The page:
Free (for now), 1Password for Android is a revamped, rethought password manager for all your devices. From tablet to phone, 1Password for Android has come a long way from earlier incarnations. The question is whether or not it’s worth buying in August once the free trial runs out.
The handiest thing about 1Password is that it’s cross platform — truly. Mac, Windows, and iOS are all supported in addition to your Android device. Going from desktop to mobile is easy and efficient, keeping all your passwords right in front of you. The app uses a secure log-in procedure, and uses 256-bit encryption to generate passwords.
We won’t second-guess the 1Password security methodology; they’re about as good as it gets there. In that respect, you know your passwords are safe, and those generated are as strong or stronger than any other app/service around. The app also has a secure browser you can use if you like, but it doesn’t have many bells and whistles. It’s really there to let you log-in via a streamlined approach, not be a Chrome competitor.
In the instance you forget your password, 1Password is fantastic. You can organize yours into groups, and organizing them is just as you’d expect; just tuck passwords into the folders you like, if you like. Finding your passwords is simple and effective, but that’s where the fun stops in some instances.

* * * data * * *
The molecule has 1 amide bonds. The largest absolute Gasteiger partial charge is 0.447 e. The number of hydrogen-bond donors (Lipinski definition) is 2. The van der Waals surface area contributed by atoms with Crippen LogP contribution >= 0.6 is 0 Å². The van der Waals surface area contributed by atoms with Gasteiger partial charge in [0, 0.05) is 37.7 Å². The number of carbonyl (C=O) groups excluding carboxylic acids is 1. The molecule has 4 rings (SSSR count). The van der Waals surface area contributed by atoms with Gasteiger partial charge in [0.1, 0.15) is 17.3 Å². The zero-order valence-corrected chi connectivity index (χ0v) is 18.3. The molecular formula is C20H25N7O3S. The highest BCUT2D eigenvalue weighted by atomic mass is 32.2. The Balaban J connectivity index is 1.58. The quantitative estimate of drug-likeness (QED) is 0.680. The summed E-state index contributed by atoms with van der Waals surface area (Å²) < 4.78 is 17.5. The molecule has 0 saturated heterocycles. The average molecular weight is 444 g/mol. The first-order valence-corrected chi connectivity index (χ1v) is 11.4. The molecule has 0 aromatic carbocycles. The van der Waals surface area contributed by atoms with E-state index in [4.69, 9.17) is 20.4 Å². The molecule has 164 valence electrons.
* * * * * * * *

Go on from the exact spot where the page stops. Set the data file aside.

The app doesn’t work with Chrome’s mobile browser, so finding a password while browsing there isn’t a desktop experience. The app also doesn’t work with other apps. That’s to be expected from a security standpoint (allowing another app to gain access to 1Password is a potential nightmare), but doesn’t lend itself to ease of use.
On the desktop (we use OS X for this example), a small icon can sit in the top bar. It’s a mini version of the app, and will monitor browsers and ask if you want to keep passwords you’ve entered it doesn’t yet have. We’d have liked a similar functionality on mobile, but that makes for an always-on scenario that would drain battery and — here we go again — reduce security clearance.
If you’re cross-platform, 1Password is brilliant. It syncs to the cloud via Dropbox, so migrating saved passwords is easy and effective. So long as you make sure it syncs regularly, you’ll have all your passwords with you, all the time, as secure as possible. If you’re more into keeping things contained, you can also use a built-in file manager to keep all passwords on your device. In a pleasant twist, our app seems to also block screenshots, making it even more secure.
If you’re mobile centric, 1Password becomes a bit more troublesome. It won’t offer to save passwords like the desktop version, and doesn’t peek into Chrome or apps to find already saved ones. That’s secure, we get it, but it’s also starting from scratch. If you already have something you’re comfortable with to keep passwords secure, 1Password may not be for you.